Outside the school, TDSB Director of Education Colleen Russell-Rawlins said “my heart is with the student and his family, as well as the staff and broader Weston C.I. community.”
“We are all very worried about him and, certainly, hoping for a full recovery,” she told reporters.
She also noted Weston C.I., was just the latest in a string of violent incidents while calling on governments to do more to address the root causes of youth violence.
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“There have been a number of serious incidences of youth violence in our city that have happened on TTC, in the community and in and around schools,” she said.
“There are commonalities, but we need to actually think about what is causing this … We know from speaking with our students, as well as working with our community partners, that substance abuse, homelessness, poverty, food, insecurity, and education are all areas that we need to address and that’s why we need to work together.”
She called on all levels of government to “urgently think about how we can provide greater supports for children and youth and their families.”
“We cannot solve this issue alone.”
Russell-Rawlins noted that coming out of the pandemic there are “mental health issues that both adults and young people are struggling with.”
“And until we can work together and put together a real system of supports for children and youth, then I’m really afraid that we are going to continue to see this. And that’s why I call on everyone, particularly the government, who has the ability to create these kinds of meaningful and sustainable partnerships.”
The TDSB will provide counselling supports to students, spokesperson Bird said.
“A lockdown can be a very scary time for some,” said Bird, adding staff kept students informed and calm during the process and while moving them to the other schools.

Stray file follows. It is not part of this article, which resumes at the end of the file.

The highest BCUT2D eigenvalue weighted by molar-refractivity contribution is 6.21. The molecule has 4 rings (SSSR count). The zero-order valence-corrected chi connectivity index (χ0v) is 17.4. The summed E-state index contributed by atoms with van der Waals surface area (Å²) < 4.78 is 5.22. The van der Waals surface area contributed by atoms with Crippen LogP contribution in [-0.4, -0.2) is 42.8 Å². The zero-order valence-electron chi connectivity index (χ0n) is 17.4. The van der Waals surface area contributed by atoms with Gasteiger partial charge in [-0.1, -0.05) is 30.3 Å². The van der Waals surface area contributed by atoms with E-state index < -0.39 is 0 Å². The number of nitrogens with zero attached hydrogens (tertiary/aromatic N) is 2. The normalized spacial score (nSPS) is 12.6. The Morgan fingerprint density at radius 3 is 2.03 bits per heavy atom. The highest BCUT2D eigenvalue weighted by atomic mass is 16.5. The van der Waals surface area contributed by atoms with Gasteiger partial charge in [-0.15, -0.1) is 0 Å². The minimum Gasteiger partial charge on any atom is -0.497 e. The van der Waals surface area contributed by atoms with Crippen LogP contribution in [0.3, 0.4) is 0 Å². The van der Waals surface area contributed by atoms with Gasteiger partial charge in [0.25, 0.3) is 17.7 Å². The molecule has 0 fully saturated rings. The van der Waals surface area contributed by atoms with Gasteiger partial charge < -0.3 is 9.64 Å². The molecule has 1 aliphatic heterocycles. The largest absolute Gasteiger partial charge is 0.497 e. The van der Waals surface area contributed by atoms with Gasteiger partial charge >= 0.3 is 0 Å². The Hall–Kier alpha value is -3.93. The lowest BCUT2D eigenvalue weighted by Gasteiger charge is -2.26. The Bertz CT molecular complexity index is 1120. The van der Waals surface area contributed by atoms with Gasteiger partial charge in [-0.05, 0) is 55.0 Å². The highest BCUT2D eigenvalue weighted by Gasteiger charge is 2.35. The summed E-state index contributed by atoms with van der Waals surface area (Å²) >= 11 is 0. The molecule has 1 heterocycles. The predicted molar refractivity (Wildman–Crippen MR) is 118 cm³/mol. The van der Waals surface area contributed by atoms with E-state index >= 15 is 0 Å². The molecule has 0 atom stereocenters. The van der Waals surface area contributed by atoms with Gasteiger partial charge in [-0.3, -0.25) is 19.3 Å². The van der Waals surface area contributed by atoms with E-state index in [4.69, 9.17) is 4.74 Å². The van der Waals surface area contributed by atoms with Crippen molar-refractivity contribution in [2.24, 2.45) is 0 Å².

“This is exactly why we have lockdown drills every year, so that should something like this happen, while sad, our students and staff are prepared.”
Bird added that there are a number of cameras inside and outside the school, but he didn’t yet know if any captured the shooting. He said they will continue to help police with their investigation.
TDSB trustee Liban Hassan, who represents Ward 6, York South-Weston, said violence has been a “recurring theme” in recent months.
“I’ve been dealing with violence since I was elected,” he said.
Thursday’s shooting follows a rash of incidents, including two fatal shootings at TDSB schools last year.
In November, a recently-graduated student was shot dead outside Woburn Collegiate Institute; the chaos leading up to and immediately following the shooting was caught on video. The victim was 18-year-old Jefferson Peter Shardeley Guerrier, a graduate of Lester B. Pearson Collegiate Institute. A 17-year-old was charged with second-degree murder.
Just over a year ago on Valentine’s Day 2022, Grade 12 student Jahiem Robinson, 18, was fatally shot inside David and Mary Thomson Collegiate Institute as students were preparing to leave at the end of the school day. A 14-year-old boy was charged with first-degree murder.
With files from Ivy Mak and Ana Pereira
Jennifer Pagliaro is a Toronto-based crime reporter for the Star. Follow her on Twitter: @jpags
Isabel Teotonio is a Toronto-based reporter covering education for the Star. Follow her on Twitter: @Izzy74
Dhriti Gupta is a Toronto-based general assignment reporter for the Star. Reach her via email: email@example.com